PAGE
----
New report sounds alarm over ‘forever chemicals’ in freshwater fish, impacts on communities

By Kimberley Heatherington | OSV News

(OSV News) — While the American Heart Association recommends eating fish twice weekly to reduce heart and stroke risk, a new report from the Washington-based Environmental Working Group (EWG) contains some alarming news about fresh caught options: “consumption of just a single serving of freshwater fish per year could be equal to a month of drinking water laced with the ‘forever chemical’ PFOS.”

“Forever chemicals” such as PFOS (perfluorooctane sulfonic acid) are so called because their components don’t degrade over time, but instead accumulate in people, wildlife and the environment.

For Catholics, caring for creation by restoring America’s water quality involves not just concerns for natural ecosystems but also communities — particularly those with fewer resources — that need drinking water, or rely on fishing and hunting to put food on the table for their families.

Technically known as PFAS (“per- and polyfluoroalkyl substances”) thousands of these man-made elements and their constituent compounds are found in consumer, commercial, and industrial products, according to the U.S. Environmental Protection Agency. The agency states scientific studies link exposure to some PFAS with “harmful health effects in humans and animals.”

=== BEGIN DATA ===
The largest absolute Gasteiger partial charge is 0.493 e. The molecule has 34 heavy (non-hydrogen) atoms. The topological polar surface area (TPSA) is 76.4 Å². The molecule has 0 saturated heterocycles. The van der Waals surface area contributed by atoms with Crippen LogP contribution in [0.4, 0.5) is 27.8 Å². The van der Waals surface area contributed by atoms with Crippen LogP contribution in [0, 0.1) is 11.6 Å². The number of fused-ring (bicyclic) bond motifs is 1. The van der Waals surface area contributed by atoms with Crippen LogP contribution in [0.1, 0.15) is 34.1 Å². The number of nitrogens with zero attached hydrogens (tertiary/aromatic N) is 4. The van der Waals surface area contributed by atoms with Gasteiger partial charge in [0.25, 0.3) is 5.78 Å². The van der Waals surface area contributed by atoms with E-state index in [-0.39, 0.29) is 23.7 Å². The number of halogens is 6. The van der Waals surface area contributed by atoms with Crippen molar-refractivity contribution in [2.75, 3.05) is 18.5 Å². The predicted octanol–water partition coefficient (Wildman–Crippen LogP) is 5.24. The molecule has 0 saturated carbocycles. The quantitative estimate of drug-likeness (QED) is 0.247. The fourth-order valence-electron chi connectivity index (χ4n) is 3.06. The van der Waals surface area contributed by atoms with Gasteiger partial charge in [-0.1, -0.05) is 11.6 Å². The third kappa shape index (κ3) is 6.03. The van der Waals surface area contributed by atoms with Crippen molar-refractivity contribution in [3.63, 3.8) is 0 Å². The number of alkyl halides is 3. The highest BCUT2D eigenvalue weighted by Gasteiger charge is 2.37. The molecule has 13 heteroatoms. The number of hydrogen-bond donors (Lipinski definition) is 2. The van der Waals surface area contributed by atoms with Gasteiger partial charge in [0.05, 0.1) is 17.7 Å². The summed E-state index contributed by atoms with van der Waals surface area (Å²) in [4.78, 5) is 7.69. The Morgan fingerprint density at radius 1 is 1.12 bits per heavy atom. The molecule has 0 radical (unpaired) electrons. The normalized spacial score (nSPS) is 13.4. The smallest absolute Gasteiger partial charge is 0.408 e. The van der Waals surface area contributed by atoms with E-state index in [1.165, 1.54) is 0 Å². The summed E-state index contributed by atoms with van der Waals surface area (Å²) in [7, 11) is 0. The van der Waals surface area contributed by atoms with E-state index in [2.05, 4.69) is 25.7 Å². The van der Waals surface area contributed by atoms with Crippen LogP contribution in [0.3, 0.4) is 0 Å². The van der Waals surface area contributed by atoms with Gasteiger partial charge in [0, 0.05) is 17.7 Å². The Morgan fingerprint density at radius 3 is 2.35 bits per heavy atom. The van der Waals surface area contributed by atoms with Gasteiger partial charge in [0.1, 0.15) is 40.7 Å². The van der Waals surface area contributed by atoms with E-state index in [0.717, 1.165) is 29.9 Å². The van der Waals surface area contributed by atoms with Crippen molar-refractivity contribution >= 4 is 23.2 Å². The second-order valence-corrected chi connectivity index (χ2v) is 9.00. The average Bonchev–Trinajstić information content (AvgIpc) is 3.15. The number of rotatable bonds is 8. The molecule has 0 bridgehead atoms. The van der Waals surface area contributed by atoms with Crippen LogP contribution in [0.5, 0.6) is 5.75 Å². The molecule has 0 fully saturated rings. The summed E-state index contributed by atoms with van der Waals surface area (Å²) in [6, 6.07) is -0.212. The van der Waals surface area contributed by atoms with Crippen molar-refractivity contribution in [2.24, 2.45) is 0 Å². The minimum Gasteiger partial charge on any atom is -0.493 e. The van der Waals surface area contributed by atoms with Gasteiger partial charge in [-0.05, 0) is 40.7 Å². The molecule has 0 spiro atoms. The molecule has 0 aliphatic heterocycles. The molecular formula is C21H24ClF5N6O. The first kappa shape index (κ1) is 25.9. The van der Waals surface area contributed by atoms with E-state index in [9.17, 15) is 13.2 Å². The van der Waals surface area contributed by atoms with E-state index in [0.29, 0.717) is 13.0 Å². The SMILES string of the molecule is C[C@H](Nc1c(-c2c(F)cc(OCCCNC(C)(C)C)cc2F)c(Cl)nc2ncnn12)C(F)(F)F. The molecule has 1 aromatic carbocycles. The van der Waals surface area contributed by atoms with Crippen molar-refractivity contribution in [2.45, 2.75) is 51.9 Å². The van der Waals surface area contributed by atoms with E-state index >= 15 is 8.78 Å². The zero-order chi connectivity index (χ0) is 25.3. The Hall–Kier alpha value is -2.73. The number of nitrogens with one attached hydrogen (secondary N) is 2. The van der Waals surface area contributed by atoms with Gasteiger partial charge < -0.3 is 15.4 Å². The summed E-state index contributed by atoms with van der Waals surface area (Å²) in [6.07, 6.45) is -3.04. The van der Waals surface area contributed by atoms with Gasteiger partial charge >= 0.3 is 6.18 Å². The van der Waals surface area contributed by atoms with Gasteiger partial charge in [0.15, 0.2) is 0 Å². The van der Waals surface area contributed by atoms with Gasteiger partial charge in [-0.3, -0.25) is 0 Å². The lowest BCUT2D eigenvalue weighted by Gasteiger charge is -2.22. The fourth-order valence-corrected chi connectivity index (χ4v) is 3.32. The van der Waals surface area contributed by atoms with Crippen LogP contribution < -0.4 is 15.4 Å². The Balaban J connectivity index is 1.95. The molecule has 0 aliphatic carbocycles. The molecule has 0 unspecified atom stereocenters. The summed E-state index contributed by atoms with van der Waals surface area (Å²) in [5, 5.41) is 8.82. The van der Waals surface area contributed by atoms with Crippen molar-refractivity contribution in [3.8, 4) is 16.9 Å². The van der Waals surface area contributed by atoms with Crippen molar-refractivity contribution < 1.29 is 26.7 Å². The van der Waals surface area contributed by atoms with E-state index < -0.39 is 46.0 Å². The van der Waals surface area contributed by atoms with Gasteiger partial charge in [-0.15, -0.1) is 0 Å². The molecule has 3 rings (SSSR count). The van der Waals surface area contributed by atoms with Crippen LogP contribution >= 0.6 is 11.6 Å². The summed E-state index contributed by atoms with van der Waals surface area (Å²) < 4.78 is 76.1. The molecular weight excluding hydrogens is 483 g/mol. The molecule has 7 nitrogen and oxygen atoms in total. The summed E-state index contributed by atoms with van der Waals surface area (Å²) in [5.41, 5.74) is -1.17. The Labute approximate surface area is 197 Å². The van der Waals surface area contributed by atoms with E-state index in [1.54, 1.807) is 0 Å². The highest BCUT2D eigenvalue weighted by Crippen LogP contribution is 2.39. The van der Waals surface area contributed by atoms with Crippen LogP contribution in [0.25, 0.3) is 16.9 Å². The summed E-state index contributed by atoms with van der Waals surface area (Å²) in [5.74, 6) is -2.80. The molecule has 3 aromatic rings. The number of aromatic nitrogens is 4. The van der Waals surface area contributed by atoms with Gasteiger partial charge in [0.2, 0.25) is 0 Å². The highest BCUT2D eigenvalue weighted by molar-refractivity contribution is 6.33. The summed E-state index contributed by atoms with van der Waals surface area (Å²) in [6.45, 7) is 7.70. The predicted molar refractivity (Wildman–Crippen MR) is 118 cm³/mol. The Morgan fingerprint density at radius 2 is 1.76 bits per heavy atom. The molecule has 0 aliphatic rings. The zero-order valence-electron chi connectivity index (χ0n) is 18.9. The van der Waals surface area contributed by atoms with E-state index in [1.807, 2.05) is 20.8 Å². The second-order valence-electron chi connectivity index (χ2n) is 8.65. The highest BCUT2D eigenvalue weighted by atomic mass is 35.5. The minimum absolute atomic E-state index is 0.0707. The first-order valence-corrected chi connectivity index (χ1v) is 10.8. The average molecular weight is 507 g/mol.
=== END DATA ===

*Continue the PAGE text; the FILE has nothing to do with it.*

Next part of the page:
PFAS invade water sources primarily through industrial sites, landfills and wastewater treatment plants. In 2022, tests by the nonprofit Waterkeeper Alliance found that of “114 waterways from across the country, 83% were found to contain at least one type of PFAS. … Waterways in 29 states and D.C. were found to be contaminated by at least one, but … many revealed the presence of up to 35 different PFAS compounds.”

Space-filling model of the perfluorooctanesulfonic acid molecule, also known as PFOS, a fluorosurfactant and global pollutant. (image from Wikipedia)

The U.S. isn’t alone. UNESCO reports that, worldwide, “water pollution is becoming one of the greatest threats to freshwater availability and reuse.”

The EWG’s study — with EPA and Food and Drug Administration data — revealed PFAS in freshwater fish 280 times higher than in commercially caught and sold fish. It cautioned that “consuming a single meal of freshwater fish could lead to similar PFAS exposure as ingesting store-bought fish every day for a year.”

EWG remarked that its findings “are a particular issue for communities with environmental justice concerns, whose survival often depends on eating freshwater fish they’ve caught.”

Ecologist Bill Jacobs, founder and executive director of Saint Kateri Conservation Center, a faith-based land trust that also protects water, told OSV News, “I think the solution for now, if there is one, is for people to be informed, and for state and federal regulators to continue to study, monitor and better regulate these chemicals,” he said. “States may advise limiting the consumption of fish caught in certain water bodies.”